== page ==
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This genus comprises five very small and almost entirely black bugs with rather broad hind femora. Halticus species are similar, but have longer antennae (> body length). The 2nd antennal segment in Chlamydatus is < head width.
In C. evanescens the forewings are entirely black and the hairs on the hind tibia do not arise from large black spots. The hind femora are dark with a pale apex and the dull forewings are covered with dense yellowish pubescence. The forewings reach at least three quarters the length of the abdomen. Adults and nymphs feed on stonecrops Sedum species in warm, open, sparsely-vegetated habitats. There are several generations a year.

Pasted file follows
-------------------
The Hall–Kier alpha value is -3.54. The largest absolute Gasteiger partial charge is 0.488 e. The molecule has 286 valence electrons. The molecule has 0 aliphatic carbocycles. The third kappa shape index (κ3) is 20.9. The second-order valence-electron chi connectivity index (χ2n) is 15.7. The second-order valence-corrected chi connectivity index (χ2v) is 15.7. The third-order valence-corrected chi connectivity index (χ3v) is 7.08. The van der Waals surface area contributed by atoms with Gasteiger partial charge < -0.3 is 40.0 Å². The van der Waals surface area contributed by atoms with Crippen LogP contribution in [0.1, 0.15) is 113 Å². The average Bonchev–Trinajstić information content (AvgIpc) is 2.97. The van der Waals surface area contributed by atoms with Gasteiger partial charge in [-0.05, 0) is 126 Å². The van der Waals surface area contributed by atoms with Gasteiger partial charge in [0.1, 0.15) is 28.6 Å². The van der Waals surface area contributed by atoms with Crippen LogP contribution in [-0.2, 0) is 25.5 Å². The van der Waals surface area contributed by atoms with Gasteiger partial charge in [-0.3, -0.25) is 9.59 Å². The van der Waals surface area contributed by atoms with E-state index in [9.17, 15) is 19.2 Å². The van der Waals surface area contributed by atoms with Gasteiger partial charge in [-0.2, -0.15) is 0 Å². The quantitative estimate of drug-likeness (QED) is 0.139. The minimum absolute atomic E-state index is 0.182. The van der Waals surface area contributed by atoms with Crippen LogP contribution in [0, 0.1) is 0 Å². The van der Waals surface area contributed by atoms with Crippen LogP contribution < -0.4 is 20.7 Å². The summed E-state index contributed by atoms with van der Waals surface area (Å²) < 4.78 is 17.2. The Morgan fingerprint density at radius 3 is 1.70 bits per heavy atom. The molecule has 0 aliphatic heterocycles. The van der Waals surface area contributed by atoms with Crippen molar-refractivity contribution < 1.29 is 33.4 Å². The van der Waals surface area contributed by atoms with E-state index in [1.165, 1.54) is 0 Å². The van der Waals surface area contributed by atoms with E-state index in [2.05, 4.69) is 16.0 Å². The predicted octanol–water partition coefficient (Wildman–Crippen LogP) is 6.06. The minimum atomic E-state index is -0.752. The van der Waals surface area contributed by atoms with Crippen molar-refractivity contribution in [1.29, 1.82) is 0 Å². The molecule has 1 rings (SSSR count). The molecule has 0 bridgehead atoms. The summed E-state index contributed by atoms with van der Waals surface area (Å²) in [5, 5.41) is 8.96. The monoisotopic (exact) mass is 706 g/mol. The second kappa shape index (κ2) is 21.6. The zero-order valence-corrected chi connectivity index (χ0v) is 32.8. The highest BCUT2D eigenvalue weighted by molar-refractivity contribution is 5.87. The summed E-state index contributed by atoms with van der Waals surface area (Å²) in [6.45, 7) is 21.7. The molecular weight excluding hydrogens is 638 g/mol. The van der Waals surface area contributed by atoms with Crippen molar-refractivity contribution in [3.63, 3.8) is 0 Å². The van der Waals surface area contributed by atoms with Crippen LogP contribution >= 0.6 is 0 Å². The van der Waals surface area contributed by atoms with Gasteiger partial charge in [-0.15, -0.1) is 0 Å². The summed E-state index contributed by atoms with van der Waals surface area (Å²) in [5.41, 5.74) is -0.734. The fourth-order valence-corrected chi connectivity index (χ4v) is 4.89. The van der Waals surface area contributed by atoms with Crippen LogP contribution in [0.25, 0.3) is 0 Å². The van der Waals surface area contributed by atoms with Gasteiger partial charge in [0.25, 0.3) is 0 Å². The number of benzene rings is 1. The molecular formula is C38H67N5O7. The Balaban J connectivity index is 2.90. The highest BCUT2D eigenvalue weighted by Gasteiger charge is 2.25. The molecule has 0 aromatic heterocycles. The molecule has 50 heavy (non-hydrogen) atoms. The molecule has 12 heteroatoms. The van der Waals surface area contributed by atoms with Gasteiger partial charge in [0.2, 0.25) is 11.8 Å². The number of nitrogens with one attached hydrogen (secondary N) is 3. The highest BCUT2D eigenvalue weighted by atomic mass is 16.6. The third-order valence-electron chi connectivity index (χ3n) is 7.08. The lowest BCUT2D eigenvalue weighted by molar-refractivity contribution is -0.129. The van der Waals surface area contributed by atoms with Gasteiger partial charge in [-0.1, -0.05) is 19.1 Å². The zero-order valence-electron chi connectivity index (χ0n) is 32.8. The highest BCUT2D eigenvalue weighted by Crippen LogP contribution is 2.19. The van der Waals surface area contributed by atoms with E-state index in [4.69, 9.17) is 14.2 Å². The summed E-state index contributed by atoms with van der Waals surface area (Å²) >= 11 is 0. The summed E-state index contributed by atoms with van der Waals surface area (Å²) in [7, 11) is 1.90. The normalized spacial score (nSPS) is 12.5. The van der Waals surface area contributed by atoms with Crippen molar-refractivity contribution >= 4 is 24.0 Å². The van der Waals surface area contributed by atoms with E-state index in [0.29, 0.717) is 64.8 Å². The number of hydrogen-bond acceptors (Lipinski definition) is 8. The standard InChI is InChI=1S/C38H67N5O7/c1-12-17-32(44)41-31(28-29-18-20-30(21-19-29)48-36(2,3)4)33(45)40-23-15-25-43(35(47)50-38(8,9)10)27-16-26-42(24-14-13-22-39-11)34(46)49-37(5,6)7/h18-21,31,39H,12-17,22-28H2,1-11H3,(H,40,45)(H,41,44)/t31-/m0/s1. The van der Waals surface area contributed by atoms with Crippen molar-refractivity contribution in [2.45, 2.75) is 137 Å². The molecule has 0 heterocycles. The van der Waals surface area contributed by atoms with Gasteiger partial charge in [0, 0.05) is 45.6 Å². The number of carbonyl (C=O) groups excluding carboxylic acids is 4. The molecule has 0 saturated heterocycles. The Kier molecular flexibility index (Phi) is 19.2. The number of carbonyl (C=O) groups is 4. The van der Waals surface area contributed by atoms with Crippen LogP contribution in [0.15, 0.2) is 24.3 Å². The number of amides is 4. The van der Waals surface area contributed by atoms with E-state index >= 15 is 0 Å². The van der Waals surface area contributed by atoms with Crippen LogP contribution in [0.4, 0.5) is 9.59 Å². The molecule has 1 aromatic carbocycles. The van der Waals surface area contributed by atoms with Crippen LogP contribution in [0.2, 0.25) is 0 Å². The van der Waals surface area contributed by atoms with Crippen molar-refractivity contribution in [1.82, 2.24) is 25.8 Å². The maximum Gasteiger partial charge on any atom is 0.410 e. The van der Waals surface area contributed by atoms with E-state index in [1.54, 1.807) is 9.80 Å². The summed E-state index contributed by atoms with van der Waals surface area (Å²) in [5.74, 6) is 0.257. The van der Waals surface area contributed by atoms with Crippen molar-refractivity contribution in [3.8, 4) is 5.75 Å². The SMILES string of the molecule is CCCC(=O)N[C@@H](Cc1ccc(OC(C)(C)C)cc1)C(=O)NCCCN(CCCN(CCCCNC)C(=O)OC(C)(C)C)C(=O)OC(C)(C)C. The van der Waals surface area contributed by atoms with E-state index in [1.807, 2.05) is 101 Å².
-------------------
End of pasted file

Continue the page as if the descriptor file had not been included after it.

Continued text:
Formerly a great rarity confined to a few sand dune sites in north Wales, it is now found widely throughout much of England as far north as Yorkshire, as well as other parts of Wales. This rapid spread has probably been aided by horticultural introduction on imported Sedum.
Compare: C. pulicarius, C. pullus, C. saltitans, C. wilkinsoni
Length 1.8-2.8 mm
|Adult: mid Wales (May 2015) ©Joe Botting
|Adult: west London (August 2015) ©Tristan Bantock
||Adult macropter: mid Wales (May 2015) ©Joe Botting